Diet

Five ways you're unknowingly sabotaging your diet

Find out if these common habits are standing between you and your weight loss efforts.

Woman eating lunch at her desk, chinese food

(Photo Masterfile)

Stop committing these acts of sabotage when it comes to finally achieving your fat-loss goals. Use these tips to eat more mindfully and speed up your efforts — just in time for the new year:

1. Eating lunch at your desk
While it may help you meet your deadline, it certainly won’t help you reach your personal goals. By avoiding any distractions while working you also won’t be connected to your true hunger cues.

A 2011 study split participants into two groups. The first group ate a nine-item lunch while playing solitaire on the computer, while the other group was free from all distractions (while eating the same amount of food). The card players were less full after lunch and ate significantly more. They also had difficulty recalling what or how much they ate.

Bottom line: This study shows us why it’s so important to take your time to enjoy your lunch and save the distractions for later.

2. Bumping up the heat as it gets colder
Chances are you’ve turned up the heat as the weather’s gotten colder. The problem with keeping your room too warm is it will also increase your appetite. In the winter, when we’re exposed to less sunlight and cooler temperatures, our serotonin levels naturally decrease and eventually seasonal depression sets in. When we feel cold or depressed, we experience cravings for carbs to compensate for both the dropping temperature and a decline in this “happy hormone.” Shivering expends calories, and indoor heating can put the brakes on that. When you turn down your thermostat it forces the body to generate more body heat, therefore burning more calories.

Bottom line: I recommend getting outside during the day to expose yourself to light and using a portable light therapy device, such as YumaLite, for 20 minutes each morning upon rising. This jump in serotonin will keep your appetite in check and your waistline from expanding.

3. Eating too late in the day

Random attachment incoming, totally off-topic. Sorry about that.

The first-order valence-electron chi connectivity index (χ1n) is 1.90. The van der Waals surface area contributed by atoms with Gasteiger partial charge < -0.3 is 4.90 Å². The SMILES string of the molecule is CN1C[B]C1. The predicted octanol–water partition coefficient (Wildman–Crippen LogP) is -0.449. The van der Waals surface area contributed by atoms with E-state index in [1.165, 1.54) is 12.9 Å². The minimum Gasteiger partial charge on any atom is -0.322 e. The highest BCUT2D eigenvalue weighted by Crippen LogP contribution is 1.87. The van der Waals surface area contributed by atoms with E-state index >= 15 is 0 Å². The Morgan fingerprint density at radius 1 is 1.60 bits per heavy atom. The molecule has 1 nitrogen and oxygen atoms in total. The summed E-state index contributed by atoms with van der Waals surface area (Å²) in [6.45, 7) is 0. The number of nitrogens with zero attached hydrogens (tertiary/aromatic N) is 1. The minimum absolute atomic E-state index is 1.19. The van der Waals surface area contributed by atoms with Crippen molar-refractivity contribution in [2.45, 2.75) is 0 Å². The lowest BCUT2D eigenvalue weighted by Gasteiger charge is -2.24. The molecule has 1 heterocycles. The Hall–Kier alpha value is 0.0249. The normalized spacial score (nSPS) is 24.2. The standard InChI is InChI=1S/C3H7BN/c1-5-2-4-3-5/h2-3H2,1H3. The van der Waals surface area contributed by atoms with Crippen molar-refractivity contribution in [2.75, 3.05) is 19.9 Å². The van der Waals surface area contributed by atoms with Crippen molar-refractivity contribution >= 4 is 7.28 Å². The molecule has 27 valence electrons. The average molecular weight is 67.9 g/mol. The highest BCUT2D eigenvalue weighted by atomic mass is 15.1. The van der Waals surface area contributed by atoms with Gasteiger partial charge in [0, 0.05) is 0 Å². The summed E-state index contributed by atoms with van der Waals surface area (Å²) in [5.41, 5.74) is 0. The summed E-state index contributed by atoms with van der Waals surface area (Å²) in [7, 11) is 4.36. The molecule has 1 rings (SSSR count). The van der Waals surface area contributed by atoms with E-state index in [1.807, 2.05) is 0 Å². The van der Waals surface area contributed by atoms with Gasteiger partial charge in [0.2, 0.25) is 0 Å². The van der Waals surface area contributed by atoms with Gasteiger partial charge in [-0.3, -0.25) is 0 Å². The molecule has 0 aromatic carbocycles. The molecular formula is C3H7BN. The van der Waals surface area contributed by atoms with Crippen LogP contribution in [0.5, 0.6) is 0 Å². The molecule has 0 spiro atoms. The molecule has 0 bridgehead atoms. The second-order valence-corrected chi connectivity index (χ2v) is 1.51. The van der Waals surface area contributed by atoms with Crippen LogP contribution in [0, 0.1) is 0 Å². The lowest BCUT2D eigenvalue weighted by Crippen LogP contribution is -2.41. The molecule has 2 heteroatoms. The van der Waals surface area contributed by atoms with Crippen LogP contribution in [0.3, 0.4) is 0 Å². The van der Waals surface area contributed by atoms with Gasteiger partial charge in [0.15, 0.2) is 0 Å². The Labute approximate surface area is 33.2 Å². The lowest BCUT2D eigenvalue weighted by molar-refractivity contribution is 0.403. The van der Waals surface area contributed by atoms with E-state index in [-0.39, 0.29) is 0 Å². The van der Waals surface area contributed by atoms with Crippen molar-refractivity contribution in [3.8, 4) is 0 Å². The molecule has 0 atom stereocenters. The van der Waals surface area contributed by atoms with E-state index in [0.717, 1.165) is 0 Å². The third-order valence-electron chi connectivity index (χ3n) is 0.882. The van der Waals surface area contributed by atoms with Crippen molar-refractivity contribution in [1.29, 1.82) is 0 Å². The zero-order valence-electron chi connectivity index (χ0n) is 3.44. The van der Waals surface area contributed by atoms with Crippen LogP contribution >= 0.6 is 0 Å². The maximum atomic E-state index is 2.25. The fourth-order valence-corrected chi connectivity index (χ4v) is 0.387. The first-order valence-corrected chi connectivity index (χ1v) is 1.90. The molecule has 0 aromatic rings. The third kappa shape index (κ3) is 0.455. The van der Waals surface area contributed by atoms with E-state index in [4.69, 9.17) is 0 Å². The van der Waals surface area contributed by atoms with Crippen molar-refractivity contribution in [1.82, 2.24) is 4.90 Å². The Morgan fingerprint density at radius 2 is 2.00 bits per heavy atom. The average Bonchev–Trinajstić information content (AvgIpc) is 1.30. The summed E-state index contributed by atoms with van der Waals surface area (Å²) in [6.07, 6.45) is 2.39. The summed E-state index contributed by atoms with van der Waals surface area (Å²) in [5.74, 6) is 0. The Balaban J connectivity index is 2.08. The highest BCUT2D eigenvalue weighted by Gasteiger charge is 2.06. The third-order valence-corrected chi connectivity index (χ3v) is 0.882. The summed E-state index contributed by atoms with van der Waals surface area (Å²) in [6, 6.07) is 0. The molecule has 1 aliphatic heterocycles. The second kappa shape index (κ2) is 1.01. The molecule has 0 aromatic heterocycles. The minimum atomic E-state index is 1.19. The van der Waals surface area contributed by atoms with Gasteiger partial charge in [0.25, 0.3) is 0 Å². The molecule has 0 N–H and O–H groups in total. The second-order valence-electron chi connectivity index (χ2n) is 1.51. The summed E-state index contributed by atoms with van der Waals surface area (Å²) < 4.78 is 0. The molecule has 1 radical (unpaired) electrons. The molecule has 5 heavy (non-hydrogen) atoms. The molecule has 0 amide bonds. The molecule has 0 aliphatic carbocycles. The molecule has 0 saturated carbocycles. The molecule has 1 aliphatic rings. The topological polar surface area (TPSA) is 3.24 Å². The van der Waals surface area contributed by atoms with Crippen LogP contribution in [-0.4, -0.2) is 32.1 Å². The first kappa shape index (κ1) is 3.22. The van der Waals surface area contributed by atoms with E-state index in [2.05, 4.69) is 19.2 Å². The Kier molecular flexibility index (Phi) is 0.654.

If you don’t prep your food and ensure you’re eating enough protein, fat and carbs every three to fours hours during the day then you’ll likely find yourself munching late at night.

This undermines your diet two-fold because along with blunting the fat-burning hormones normally released during deep sleep — growth hormone and melatonin — your body is also focusing on digesting instead of cooling down and preparing for your slumber.

Bottom line: Be wary. Night eaters are much more likely to suffer from depression, low self-esteem and insomnia. Night eaters wake up on average 10 to12 times more often than a control group without the condition (average 3.6 times per night, compared with 0.3 times nightly in non-affected individuals).

4. Not going to the grocery store with a list
The old adage, if you fail to prepare, you prepare to fail, rings true when it comes to grocery shopping. A little hunger en route to the grocery store may just cause your cart to fill up with snacks that don’t belong on your list (or in your kitchen).

Researchers from Cornell University found that people who hadn’t eaten all afternoon chose more high-calorie foods in a simulated supermarket than those who were given a snack just before online food shopping. The study found that the hungry participants purchased six higher-calorie items versus just four in the group that was satiated.

Bottom line: Have a smoothie or protein bar if you’re in a rush and ensure you bring your healthy food list with you (and stick to only that!).

5. Snacking while you watch
Similar to eating at your desk, eating while you’re watching a movie (or TV) means you’re less likely to notice how much you’re eating.

A Dutch study published this year found that people eating or drinking while distracted reached for sweeter and saltier foods in order to satisfy their appetite. If you’re concentrating, a sweet or sour dish may hit the spot when the same meal can fail to entice your taste buds when your attention is divided.

Bottom line: Remember that the process of getting and feeling full begins the moment you take the first bite.  Think of it as talking on the cellphone while driving – certainly not permitted and for good reason. When it comes to meal time, keep multi-tasking to a minimum for maximum results.

Natasha Turner, N.D., is a naturopathic doctor, Chatelaine magazine columnist, and author of the bestselling books The Hormone Diet and The Supercharged Hormone Diet. Her newest release, The Carb Sensitivity Program, is now available across Canada. She’s also the founder of the Toronto-based Clear Medicine Wellness Boutique and a regular guest on The Dr. Oz Show. For more wellness advice from Natasha Turner, click here.